“They are similar to us in many ways,” Savarese said. “[Atlanta] can adapt to different systems, different moments in the game they have different ways they can play at you. [The Timbers and Atlanta are] both very adaptable to certain situations.”
Savarese has won a championship in Atlanta before, his New York Cosmos team capturing the NASL title at Atlanta Silverbacks Park in 2013. Of course, the few thousand fans in attendance in that day will be dwarfed by the more than 70,000 opposing fans expected at Saturday’s MLS Cup at Mercedes-Benz Stadium (8 pm ET | FOX, UniMás, TSN, TVAS).
En route to the title game, the Timbers got results on the road from “very tough opponents” — yet Atlanta United are likely the most formidable challenge that Savarese and his team have faced in the 2018 postseason.
Atlanta present tactical issues all over the field for Portland. Savarese was able to mitigate that earlier this season with a 3-5-2 formation that frustrated Josef Martinez to the point where the forward threw his protective face mask in frustration. Yet when the teams met for their 1-1 draw in June, Atlanta placed nine shots on target and controlled nearly 70 percent of the possession.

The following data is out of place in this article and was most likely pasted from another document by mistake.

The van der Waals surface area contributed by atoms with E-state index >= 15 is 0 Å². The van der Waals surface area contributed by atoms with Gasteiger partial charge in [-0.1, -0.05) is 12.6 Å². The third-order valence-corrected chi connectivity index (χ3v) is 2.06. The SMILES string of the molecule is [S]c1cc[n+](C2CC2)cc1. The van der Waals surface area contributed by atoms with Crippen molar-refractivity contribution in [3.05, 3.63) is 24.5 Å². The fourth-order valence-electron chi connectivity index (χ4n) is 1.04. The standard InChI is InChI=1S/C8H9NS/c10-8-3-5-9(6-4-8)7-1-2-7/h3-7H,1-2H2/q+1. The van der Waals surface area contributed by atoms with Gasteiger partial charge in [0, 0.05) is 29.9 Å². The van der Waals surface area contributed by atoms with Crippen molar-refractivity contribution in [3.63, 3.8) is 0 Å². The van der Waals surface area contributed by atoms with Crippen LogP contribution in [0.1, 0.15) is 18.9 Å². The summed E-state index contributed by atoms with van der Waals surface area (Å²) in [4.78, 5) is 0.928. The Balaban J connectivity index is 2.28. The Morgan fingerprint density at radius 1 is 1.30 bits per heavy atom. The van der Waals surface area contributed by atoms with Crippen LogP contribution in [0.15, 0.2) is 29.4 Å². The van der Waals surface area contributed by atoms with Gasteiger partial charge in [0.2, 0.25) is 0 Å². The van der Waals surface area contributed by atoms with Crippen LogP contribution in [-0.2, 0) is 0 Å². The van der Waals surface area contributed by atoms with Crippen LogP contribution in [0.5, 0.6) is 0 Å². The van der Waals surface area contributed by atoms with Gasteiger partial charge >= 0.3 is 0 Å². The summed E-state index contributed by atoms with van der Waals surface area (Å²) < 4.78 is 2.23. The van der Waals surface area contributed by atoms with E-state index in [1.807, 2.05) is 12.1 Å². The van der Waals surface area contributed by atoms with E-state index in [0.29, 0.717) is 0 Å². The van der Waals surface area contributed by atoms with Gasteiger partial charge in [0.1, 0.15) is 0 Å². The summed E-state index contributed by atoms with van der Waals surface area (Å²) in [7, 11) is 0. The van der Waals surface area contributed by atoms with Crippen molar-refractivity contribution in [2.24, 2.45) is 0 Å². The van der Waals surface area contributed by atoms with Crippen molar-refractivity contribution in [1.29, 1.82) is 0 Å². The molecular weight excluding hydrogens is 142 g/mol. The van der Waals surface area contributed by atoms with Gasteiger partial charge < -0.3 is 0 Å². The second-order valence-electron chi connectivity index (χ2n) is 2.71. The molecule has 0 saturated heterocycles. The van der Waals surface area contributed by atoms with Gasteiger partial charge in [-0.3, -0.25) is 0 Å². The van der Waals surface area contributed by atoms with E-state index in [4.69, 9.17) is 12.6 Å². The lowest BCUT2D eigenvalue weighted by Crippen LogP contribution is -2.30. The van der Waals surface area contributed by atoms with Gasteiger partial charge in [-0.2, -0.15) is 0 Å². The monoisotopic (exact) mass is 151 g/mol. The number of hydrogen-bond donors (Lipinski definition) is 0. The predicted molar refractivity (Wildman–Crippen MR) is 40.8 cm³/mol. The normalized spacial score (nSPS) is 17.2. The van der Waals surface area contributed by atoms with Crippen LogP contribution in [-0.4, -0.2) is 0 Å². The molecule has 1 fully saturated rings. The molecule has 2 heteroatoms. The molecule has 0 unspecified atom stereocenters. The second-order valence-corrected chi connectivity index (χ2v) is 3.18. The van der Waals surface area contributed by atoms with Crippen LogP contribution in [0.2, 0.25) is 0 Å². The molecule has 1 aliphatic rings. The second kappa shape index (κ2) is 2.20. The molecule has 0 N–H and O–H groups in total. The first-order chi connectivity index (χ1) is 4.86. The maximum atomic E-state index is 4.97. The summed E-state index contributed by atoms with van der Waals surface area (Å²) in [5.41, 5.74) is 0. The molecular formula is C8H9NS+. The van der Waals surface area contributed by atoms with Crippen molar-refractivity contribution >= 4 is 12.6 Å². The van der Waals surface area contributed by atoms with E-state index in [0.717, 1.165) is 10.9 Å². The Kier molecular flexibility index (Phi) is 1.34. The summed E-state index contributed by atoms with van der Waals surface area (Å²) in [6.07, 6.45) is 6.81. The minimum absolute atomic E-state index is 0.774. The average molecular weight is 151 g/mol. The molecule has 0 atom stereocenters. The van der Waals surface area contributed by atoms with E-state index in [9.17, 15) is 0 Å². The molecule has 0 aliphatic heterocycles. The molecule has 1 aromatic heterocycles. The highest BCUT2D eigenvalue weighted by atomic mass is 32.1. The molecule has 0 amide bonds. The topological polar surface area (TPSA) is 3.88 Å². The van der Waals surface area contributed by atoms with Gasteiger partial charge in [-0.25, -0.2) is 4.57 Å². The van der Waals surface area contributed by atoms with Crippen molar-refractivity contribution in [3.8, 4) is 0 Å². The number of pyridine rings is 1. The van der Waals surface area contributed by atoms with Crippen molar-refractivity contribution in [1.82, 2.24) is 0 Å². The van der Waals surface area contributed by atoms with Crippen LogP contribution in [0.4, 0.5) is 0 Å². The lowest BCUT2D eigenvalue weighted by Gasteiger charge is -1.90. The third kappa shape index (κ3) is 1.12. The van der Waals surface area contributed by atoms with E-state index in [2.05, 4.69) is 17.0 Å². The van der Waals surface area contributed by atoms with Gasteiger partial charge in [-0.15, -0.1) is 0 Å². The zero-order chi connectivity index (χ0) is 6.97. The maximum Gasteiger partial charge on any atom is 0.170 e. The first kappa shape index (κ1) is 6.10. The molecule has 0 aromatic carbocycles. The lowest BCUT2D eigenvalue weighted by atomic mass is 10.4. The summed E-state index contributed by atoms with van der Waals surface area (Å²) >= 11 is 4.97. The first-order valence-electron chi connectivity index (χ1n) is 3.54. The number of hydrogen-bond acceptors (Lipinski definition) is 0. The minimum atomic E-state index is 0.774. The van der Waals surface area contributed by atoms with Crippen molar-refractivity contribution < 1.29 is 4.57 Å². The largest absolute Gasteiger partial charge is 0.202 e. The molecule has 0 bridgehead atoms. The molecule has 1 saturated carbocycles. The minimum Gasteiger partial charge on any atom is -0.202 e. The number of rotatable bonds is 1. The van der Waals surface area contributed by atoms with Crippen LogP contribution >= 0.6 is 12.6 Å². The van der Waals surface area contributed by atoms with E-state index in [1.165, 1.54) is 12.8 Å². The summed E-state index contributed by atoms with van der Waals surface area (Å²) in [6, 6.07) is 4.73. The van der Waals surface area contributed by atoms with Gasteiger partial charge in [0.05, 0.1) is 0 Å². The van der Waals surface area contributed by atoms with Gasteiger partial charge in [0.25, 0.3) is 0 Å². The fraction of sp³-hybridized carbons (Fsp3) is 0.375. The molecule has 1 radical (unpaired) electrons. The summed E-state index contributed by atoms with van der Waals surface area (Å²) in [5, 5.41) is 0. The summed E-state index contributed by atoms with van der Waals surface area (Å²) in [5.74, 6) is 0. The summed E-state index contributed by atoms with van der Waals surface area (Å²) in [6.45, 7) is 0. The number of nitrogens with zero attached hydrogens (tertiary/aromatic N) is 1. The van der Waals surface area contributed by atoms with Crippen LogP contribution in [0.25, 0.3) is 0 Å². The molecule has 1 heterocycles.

“I remember from the first time we played them that Atlanta crosses the ball a lot,” Timbers defender Zarek Valentin said. “I think they had 40 crosses [it was 37] against us when we played them.”
Valentin, who praised Atlanta’s one-two punch of MVP candidates in Martinez and Miguel Almiron, added that playing a “free-flowing style” will be crucial but easier said than done against an opponent that pushes numbers forward.
“Martinez is an X-factor in the box,” Valentin said. “I think his goal scoring speaks for itself. He's shown he can score in a variety of ways. We need to be cognizant of him at all times. [But then] you have MVP candidate Almiron running around making things difficult.”
“They have a lot of quality in their attacking players,” added Diego Valeri, who praised Atlanta’s ability to “dominate games.” Noting how good Atlanta is on the ball, Valeri said that head coach Tata Martino’s team uses their center backs and midfielders to create numbers to support a “very dynamic attack.”
“They are a good team. They have a great coach,” Valeri said. “They have been working in the same way for most part of the season. Obviously it's a good challenge for us.”
“They’ve proved throughout the regular season that they are very good, especially at home,” Valentin added. “They've proven they are good team, front to back. They can hurt you on the break. They have a lot of talented pieces that can score at any minute if you are not attentive.
“Obviously, when they have their turf, they have their big field, their spacing, their fans behind them; it’s going to be tough. So we're going to have to go out there and take on a good group of 11, plus 70,000 more.”